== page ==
The weekly seminar series organized by CNT and the Molecular Engineering and Sciences Institute provides a forum for bringing national and international leaders in nanoscale science and technology to campus, and for graduate students enrolled in our Dual Ph.D. program in Nanotechnology to present their research.
All seminars are held on Tuesdays from 2:30 to 3:20 PM in Johnson Hall Room 102 (North end of building and across from MolE).
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Advanced Materials for Energy: Challenges for Design and Characterization
Prof. Keith Stevenson, University of Texas, Austin - Dept. of Chemistry
Prof. Bo Zhang, Dept. of Chemistry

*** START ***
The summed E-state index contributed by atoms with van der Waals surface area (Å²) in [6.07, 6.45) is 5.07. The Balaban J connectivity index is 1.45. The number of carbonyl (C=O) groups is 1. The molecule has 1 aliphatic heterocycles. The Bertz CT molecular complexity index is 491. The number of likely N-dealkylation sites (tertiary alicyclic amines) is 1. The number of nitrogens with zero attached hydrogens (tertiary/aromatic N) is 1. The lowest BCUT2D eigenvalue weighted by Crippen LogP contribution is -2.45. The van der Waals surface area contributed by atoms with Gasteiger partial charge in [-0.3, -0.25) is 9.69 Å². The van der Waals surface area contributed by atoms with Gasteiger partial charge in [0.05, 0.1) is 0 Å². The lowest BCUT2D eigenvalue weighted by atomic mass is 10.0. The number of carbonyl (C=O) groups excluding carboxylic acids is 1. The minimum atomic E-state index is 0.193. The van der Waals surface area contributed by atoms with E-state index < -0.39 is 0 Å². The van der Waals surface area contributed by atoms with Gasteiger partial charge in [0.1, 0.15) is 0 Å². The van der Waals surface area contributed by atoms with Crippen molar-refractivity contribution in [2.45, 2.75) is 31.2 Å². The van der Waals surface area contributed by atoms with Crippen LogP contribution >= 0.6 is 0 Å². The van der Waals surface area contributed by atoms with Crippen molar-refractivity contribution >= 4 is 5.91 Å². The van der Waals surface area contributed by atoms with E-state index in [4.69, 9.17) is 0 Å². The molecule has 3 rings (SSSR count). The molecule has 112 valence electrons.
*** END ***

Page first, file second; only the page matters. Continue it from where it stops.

The development of advanced materials and technologies to efficiently convert and store energy directly into electricity or chemical fuels is of urgent importance due to increasing energy demands of an ever growing world population and decreasing energy reserves. However tremendous scientific challenges remain before successful implementation of any number of competing energy technologies such as solar cells, fuel cells, and batteries. The materials, interfaces and device architectures currently being explored are very challenging to characterize by ensemble-averaging, bulk experimental methods since they do not exhibit long-range order or homogeneity, contain unique nano-morphological features and possess non-uniform chemical compositions and defect chemistry. The lack of fundamental understanding for charge generation, separation and transfer at these electrochemical interfaces provides tremendous impetus for the continued development and application of advanced analytical tools. This presentation will summarize a few materials design strategies for optimizing the performance of nanostructured metal oxide materials for use in electrochemical energy storage and conversion applications and highlight the development of high resolution analytical tools for studying charge transfer processes at electrode interfaces. Information obtained from these studies on model systems provides fundamental understanding of electron and ion transfer processes and degradation mechanisms for materials utilized for electrochemical energy conversion and storage.
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